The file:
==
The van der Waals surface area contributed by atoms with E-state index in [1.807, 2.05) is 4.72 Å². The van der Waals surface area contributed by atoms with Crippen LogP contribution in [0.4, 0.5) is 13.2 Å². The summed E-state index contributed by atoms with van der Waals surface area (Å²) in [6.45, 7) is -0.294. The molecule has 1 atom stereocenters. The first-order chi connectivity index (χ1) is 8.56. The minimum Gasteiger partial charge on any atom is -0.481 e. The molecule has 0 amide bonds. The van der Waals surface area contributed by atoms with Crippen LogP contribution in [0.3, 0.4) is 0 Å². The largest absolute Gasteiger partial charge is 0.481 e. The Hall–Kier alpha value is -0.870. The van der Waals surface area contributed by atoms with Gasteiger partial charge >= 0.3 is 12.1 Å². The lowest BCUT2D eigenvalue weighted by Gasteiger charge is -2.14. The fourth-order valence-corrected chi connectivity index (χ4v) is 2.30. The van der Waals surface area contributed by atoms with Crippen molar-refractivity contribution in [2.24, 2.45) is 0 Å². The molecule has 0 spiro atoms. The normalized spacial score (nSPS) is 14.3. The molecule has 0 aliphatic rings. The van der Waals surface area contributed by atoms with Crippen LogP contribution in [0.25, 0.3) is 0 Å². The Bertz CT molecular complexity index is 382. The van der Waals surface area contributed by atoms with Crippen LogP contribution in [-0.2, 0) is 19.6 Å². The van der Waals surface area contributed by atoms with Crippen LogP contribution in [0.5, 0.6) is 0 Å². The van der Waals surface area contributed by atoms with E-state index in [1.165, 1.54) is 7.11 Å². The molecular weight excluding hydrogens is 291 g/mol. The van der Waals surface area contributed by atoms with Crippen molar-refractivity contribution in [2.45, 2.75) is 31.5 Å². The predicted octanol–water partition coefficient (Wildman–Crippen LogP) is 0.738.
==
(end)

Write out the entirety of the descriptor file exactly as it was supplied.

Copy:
The van der Waals surface area contributed by atoms with E-state index in [1.807, 2.05) is 4.72 Å². The van der Waals surface area contributed by atoms with Crippen LogP contribution in [0.4, 0.5) is 13.2 Å². The summed E-state index contributed by atoms with van der Waals surface area (Å²) in [6.45, 7) is -0.294. The molecule has 1 atom stereocenters. The first-order chi connectivity index (χ1) is 8.56. The minimum Gasteiger partial charge on any atom is -0.481 e. The molecule has 0 amide bonds. The van der Waals surface area contributed by atoms with Crippen LogP contribution in [0.3, 0.4) is 0 Å². The largest absolute Gasteiger partial charge is 0.481 e. The Hall–Kier alpha value is -0.870. The van der Waals surface area contributed by atoms with Gasteiger partial charge >= 0.3 is 12.1 Å². The lowest BCUT2D eigenvalue weighted by Gasteiger charge is -2.14. The fourth-order valence-corrected chi connectivity index (χ4v) is 2.30. The van der Waals surface area contributed by atoms with Crippen molar-refractivity contribution in [2.24, 2.45) is 0 Å². The molecule has 0 spiro atoms. The normalized spacial score (nSPS) is 14.3. The molecule has 0 aliphatic rings. The van der Waals surface area contributed by atoms with Crippen LogP contribution in [0.25, 0.3) is 0 Å². The Bertz CT molecular complexity index is 382. The van der Waals surface area contributed by atoms with Crippen LogP contribution in [-0.2, 0) is 19.6 Å². The van der Waals surface area contributed by atoms with Crippen LogP contribution in [0.5, 0.6) is 0 Å². The van der Waals surface area contributed by atoms with E-state index in [1.165, 1.54) is 7.11 Å². The molecular weight excluding hydrogens is 291 g/mol. The van der Waals surface area contributed by atoms with Crippen molar-refractivity contribution in [2.45, 2.75) is 31.5 Å². The predicted octanol–water partition coefficient (Wildman–Crippen LogP) is 0.738.